DEAR CROWDED: You have been more than generous to your daughter’s best friend, and I hope your generosity has been appreciated not only by

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Dear Abby: Gift of Christmas cookies is more curse than blessing

DEAR ABBY: Every year for the last 15 years or so, my husband’s sister has sent us a huge box of homemade cookies for Christmas. My husband is from a large family, and she does this for each family. I know it involves a great deal of time and effort on her part, and she sends them via priority mail, which means an additional expense.

The problem is, we don’t eat cookies. Weight is a concern for both of us, and I avoid sugar or sugar products as I don’t believe they are healthy. Before we retired, we took the cookies to work to get rid of them or they were thrown out.

Many years ago, I asked my mother-in-law what to do so as to not cause hard feelings. She advised, “Don’t say anything; she needs something to keep her busy.” I then asked a brother-in-law how he handled the unwanted cookies. He said, “Throw them away or give them away, but DON’T TELL HER.”

My SIL suffers from mild depression, and everyone tiptoes lightly around the issue to avoid upsetting her. I feel bad that she has spent time and money on these unwanted cookies all these years.

No one on that side of the family has ever said anything, and perhaps, many of them enjoy the cookies. Evidently even a carefully worded “thank you, but we can’t consume them” note would cause family problems. I tried not sending an acknowledgment; the cookies kept coming. What’s your suggestion? — SWEET PROBLEM IN CONNECTICUT

DEAR SWEET PROBLEM: I suggest you keep things the way they are. Your sister-in-law needs something to occupy her mind and give her a sense of purpose during a time of year when people can become depressed. Get creative. Those cookies might be appreciated by a church group, a residence for seniors or even holiday gifts for your neighbors if you repackage them.

** ** **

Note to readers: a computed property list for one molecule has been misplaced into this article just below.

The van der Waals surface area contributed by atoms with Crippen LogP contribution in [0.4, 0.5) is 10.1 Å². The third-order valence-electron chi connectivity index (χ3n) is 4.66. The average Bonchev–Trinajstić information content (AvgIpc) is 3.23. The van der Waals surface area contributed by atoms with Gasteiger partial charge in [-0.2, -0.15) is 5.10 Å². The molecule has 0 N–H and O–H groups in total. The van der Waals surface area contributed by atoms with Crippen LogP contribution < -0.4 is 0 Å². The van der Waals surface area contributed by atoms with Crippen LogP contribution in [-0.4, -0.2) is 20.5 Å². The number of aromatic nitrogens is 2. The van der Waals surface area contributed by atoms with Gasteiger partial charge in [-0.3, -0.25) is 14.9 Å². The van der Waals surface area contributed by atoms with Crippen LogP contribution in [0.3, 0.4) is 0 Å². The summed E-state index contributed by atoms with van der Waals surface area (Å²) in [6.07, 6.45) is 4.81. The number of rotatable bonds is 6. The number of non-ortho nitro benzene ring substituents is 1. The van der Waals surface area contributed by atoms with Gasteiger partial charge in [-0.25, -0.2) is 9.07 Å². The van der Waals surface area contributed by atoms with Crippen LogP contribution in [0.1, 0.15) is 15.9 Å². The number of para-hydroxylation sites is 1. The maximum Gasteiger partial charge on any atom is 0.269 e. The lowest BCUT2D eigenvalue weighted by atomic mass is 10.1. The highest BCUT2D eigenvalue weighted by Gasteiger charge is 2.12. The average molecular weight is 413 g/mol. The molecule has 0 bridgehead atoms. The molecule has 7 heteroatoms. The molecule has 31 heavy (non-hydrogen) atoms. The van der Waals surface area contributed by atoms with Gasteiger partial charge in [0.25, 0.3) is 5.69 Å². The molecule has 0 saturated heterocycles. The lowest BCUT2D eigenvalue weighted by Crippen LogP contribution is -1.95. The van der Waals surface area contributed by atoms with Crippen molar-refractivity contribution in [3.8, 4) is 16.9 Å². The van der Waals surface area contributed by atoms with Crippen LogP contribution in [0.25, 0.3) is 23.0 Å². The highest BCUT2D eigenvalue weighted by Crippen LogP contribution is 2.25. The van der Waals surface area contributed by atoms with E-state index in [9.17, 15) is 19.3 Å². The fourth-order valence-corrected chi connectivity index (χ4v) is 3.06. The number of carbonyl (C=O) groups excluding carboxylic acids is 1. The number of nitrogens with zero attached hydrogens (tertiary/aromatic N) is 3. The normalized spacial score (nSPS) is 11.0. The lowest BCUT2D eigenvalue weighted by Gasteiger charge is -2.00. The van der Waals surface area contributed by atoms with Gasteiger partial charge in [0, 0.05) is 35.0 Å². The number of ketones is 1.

DEAR ABBY: My 22-year-old daughter asked if her 23-year-old best friend could stay with us for six months. Her friend’s parents had to return to Europe to finish wrapping up some things and then would return for their citizenship appointments, so we agreed to the arrangement. Rent-free, because we are nice.

My daughter got a school offer in Houston and moved there in May. Now it’s just her best friend and us at the house. Well, COVID-19 happened, and the parents are banned from entering the U.S. They have asked us if she can stay until the ban is lifted, which who knows when this will happen. We agreed, but now it’s November.

I miss my personal space, and I need her to move out. I feel she has overstayed. But I don’t know how to approach her or her family and say this arrangement will end soon. How should I handle this? — CROWDED IN THE SOUTH

DEAR CROWDED: You have been more than generous to your daughter’s best friend, and I hope your generosity has been appreciated

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Trump is leaving Biden a Christmas gift of Middle East peace

Will Joe Biden and his foreign-policy team accept the extraordinary gift Team Trump is leaving for them under the Christmas tree — or is their hatred for the president so all-consuming that they will toss it in the garbage?

I’m talking about the Abraham Accords, peace deals between Israel and various Arab states — the United Arab Emirates, Bahrain, Sudan — that have sought the Jewish state’s destruction since its founding in 1948. Normalization has proceeded so quickly, Dubai already has a kosher restaurant, and its supermarkets are stocking Israeli agricultural products festooned with Stars of David — a science-fictional sight only a year ago.